Sergeant Bluff — Around 7 a.m. Sunday, Matt Phippen found himself in an unusual position.
A long-time volunteer for the Registry’s annual Big Bike Ride in Iowa, he began participating in the annual roadside inspection tour 10 years ago when he worked as a manager of the article chain of Scheels sports. But on Sunday morning, he stood in the center of a circle at Sergeant Bluff, directing runners on his first pre-race as leader of RAGBRAI, directing them to a route designed under his direction.
Crossing the state July 24-30 from the Missouri River City to Lansing on the Mississippi River, the ride is back for its second year after a pandemic cancellation in 2020 and a change in direction the year before. Phippen replaced Dieter Drake in January.
While registrations for the 2021 ride are down about 5%, Phippen said he’s ready for a return to pre-pandemic attendance levels — or beyond. More than 17,000 weekly and one-day cyclists have already signed up for the country’s biggest annual cycling tour.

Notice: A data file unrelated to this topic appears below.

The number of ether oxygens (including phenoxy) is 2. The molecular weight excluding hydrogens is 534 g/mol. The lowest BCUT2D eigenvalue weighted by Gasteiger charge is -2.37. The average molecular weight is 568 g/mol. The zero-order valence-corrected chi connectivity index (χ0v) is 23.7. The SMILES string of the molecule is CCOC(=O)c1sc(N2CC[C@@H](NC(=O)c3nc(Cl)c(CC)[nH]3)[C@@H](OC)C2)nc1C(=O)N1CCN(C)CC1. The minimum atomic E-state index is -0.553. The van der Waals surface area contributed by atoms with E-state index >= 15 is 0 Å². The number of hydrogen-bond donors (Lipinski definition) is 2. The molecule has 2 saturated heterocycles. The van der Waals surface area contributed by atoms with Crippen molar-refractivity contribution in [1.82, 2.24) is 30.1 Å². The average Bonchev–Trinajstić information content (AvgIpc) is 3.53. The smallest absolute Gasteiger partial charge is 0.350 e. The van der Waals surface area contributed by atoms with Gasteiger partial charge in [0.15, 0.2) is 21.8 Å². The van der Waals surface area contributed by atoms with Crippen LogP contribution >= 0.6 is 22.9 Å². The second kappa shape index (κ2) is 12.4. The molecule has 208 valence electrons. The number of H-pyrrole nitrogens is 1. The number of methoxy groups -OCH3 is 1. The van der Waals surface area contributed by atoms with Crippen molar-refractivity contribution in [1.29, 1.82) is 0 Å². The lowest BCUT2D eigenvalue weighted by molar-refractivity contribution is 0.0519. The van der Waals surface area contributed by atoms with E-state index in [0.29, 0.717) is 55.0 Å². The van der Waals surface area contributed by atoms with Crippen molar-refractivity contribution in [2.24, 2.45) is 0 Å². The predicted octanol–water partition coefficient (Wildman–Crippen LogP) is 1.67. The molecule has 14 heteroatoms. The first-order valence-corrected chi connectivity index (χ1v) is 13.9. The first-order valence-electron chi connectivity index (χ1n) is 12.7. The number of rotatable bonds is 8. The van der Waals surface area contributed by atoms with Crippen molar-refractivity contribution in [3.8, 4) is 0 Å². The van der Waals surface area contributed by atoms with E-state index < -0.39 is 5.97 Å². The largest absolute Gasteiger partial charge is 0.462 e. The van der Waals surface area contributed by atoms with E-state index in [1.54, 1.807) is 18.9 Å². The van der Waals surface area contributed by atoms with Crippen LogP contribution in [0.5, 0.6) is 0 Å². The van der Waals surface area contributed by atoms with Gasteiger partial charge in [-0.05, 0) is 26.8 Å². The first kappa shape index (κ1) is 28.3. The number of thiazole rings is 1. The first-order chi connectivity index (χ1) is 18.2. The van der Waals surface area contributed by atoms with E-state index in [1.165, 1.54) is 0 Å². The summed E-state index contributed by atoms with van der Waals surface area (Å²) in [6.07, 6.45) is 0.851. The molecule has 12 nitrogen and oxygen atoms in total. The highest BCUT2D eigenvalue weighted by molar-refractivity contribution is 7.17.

“It’s record high right now,” Phippen said. “People are happy with the ride. The cities have done a good job of promoting what’s going on, so it’s creating buzz.
One-week registration closed on April 1 and registration for day passes closed on June 1. But riders can still purchase day passes from the RAGBRAI cargo trailers on the route during the ride.
Unregistered runners inevitably join the race, Phippen said. In 2013, they swelled the ranks of cyclists to a possible single-day record of 36,000 on the way from Perry to Des Moines.